07 Giving students explicit instruction about learning strategies helped them take control of their learning and developed their self-efficacy

ERO’s February 2013 report Mathematics in Years 4 to 8: Developing a Responsive Curriculum found that many innovative schools had focused on inequity in student achievement. These schools had recognised the need to do something differently to improve outcomes for those who were not achieving well.

The leaders and teachers at MARIST SCHOOL MOUNT ALBERT reduced inequity by abandoning the practice of streaming Years 4 to 6 children based on their perceived mathematics ability and by supporting them to understand the strategies they needed to take greater control of their own learning.

This narrative describes the reasons for the changes and key actions taken by leaders and teachers. It also describes how digital apps were used to reinforce the children’s mathematical learning and build their confidence to solve problems.

Over the past few years the teachers at Marist School, Mount Albert, have significantly changed how they teach mathematics. Most importantly, they have moved away from cross-syndicate streaming and have focused instead on increasing understanding through greater engagement and by teaching children to share their mathematical thinking. Many children now go on to achieve well in mathematics, particularly by the time they reach the end of Year 6.

Introducing mixed-ability instruction

Following the arrival of the current principal teachers of Years 4 to 6 reviewed their mathematics programme and decided to drop the practice of cross grouping. Each teacher then taught mathematics to their own students, organised into in-classability groups. It became clear to the teachers, however, that no matter how the bottom group was labelled, the children always knew it was the bottom group.

A significant percentage of Year 6 children were working below the expected level for mathematics, and nothing was happening to change this. Concerned, one teacher asked her students to complete a survey. The responses clearly showed the negative impacts of ability grouping. Many of the students had been in the lowest class or group for a long time and had acquired very negative attitudes towards mathematics. They admitted that they avoided doing anything that looked difficult.

To address her students’ underachievement and negativity the teacher decided to focus on building the children’s self-efficacy by increasing their number knowledge. She found that ideas encountered recently in Growth Mindset PLD were very relevant.

“Our principal had the bigger picture about maths grouping and what our grouping was doing for our children and wanted us to have more flexible grouping, where children could learn from each other or could participate in a teaching session targeted at what they needed to learn. We tried it and the sun continued to rise and the sky did not fall. The lowest kids made the most progress as they now had a more positive attitude to maths.”


Another teacher told us how she had been challenged to abandon the practice of putting her Year 5 to 6 class into ability groups for mathematics. With encouragement, and despite her misgivings, she moved to having the children work in mixed-ability pairs or groups and was astonished at how well they progressed. At first she thought that only those who had been in the lower groups would benefit but she found that even the most able mathematicians progressed because they were thinking more deeply about their strategies and searching for alternative ways to help their peers.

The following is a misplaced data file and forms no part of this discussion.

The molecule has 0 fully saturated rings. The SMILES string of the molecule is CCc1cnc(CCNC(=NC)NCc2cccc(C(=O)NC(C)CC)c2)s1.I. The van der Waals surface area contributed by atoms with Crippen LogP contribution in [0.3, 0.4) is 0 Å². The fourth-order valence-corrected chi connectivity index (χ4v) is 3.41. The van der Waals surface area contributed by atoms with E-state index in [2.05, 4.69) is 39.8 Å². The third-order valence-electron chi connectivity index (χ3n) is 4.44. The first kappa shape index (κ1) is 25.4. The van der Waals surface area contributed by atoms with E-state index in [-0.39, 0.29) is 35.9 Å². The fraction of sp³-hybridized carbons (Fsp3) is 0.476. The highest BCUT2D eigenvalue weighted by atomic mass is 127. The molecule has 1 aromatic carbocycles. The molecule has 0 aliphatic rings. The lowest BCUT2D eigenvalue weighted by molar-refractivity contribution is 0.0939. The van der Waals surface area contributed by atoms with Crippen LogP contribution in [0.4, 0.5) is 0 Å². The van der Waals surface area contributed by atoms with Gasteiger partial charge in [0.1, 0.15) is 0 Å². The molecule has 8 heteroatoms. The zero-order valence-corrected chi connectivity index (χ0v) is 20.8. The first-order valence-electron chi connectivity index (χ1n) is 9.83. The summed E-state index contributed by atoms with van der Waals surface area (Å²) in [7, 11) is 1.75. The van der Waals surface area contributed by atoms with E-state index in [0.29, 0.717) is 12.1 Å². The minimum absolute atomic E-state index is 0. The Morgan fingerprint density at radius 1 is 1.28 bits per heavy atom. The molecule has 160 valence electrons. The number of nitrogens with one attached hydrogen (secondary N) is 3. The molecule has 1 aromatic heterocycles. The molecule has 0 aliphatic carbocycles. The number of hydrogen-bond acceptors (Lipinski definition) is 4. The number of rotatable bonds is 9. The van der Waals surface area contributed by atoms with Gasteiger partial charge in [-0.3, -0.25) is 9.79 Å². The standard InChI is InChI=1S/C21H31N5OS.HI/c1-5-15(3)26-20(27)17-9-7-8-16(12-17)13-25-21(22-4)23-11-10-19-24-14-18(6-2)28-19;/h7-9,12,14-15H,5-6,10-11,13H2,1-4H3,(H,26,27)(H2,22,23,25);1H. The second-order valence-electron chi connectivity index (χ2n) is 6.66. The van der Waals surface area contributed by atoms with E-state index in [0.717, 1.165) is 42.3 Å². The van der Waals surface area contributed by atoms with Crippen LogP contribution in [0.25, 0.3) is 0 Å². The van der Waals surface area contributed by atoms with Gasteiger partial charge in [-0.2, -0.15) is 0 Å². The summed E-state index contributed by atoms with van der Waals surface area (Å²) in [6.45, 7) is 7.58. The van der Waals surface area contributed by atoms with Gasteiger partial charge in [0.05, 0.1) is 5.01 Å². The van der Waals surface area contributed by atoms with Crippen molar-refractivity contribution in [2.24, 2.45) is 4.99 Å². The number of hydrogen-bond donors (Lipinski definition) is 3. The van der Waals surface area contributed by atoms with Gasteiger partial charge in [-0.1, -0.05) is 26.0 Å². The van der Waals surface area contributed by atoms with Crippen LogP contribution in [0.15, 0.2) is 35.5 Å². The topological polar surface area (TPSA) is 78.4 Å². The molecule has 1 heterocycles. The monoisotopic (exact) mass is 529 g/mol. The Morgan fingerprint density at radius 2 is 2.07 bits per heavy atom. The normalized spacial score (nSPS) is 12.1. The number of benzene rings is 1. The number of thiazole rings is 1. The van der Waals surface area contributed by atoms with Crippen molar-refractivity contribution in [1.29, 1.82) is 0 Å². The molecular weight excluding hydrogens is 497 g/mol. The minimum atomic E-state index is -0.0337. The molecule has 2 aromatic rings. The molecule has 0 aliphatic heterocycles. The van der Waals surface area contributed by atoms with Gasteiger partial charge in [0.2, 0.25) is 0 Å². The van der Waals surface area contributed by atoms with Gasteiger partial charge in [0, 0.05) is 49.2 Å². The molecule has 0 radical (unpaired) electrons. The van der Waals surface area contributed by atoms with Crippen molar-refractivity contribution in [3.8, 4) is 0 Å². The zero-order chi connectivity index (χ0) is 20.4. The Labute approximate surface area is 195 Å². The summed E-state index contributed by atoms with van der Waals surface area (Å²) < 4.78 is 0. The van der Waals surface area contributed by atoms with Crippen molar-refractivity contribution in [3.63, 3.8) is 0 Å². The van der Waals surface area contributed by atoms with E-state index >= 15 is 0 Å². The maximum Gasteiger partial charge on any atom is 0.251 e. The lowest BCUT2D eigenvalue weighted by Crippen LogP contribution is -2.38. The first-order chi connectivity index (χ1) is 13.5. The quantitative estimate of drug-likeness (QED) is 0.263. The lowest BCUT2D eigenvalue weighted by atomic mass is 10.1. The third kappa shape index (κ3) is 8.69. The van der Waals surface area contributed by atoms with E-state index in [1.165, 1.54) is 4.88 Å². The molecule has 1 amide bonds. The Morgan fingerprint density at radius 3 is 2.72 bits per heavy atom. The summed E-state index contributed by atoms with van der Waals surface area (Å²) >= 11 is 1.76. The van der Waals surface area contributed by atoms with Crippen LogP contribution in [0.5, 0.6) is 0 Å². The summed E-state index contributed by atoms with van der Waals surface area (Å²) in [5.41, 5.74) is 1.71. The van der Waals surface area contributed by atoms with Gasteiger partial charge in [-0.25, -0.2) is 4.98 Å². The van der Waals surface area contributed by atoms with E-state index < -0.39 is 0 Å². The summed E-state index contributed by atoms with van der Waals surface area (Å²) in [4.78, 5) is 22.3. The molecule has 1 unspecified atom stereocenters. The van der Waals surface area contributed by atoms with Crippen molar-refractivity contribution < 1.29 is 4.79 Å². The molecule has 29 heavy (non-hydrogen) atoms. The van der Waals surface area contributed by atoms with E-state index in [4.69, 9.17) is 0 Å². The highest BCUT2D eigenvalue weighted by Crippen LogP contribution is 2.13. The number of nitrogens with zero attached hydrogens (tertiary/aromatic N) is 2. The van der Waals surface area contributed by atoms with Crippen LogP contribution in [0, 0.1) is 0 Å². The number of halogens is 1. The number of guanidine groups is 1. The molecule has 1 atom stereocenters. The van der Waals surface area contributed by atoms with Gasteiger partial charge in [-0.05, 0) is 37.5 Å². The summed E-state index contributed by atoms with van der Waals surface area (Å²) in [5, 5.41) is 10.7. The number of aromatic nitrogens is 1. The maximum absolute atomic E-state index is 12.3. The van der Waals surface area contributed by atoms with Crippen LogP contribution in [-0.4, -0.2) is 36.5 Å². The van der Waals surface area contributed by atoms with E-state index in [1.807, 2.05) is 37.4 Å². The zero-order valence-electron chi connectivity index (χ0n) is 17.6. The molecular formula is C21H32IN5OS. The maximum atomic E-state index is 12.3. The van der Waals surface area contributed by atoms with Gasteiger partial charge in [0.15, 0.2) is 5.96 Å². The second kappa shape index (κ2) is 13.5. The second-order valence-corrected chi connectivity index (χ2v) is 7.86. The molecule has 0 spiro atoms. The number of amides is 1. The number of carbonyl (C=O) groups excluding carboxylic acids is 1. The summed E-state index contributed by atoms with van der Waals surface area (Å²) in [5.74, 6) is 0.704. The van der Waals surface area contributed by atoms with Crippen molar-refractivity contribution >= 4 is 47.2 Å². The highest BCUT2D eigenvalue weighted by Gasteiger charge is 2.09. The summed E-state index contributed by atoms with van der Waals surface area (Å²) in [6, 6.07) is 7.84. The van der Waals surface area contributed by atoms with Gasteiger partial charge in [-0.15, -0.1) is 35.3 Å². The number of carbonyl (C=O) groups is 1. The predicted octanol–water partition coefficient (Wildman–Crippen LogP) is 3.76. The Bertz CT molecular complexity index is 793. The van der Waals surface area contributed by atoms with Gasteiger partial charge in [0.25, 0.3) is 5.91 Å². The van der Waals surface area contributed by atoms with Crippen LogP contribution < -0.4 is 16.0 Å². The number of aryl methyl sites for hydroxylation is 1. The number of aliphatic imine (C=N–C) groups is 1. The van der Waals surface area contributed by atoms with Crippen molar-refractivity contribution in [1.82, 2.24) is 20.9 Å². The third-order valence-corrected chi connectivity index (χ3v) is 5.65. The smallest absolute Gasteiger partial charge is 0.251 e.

Helping children to understand their learning

Teachers subsequently gave children increased opportunity to explore and understand the strategies they were using to solve mathematics problems. They introduced modelling books and reference charts that they developed collaboratively with the children.

Children negotiated success criteria for each lesson with their teacher, who recorded them on a chart. They then worked in mixed-ability pairs to solve a set of problems before coming back together to share their strategies and solutions. ERO observed that as the children worked they would refer back to the chart to see if they had met all the requirements. They understood that, to be successful, each partner had to be able to explain their solution and justify their reasoning.

Teachers developed the children’s confidence with new strategies by having them teach their peers. In one classroom, the teacher asked six children who had completed problems without checking to teach some of the other children. It helped the six to have to think more deeply about what they were doing, listen to other children and try different strategies. The students took risks and used their errors to improve their learning when working in pairs or small groups.

Children use the charts to see if they have met the success criteria

This image is a photo showing a child using the charts

Using digital technologies

ERO observed children making good use of Show Me, an app with a voice-recording facility, to demonstrate their mathematical thinking. To extend the students’ use of this tool the teacher showed the class a YouTube clip of another class using the app. The children had been experimenting with the app and had been able to discover many of its features for themselves, which reinforced their self-confidence as explorers and discoverers.

They told us they liked using ShowMe because when they were writing their problem-solving steps down they didn’t have to try to keep them all in their head. The others in their group could see the steps too.

The move away from ability-grouping, along with deliberate teaching about applying strategies, considerably improved the children’s attitudes towards and success with mathematics.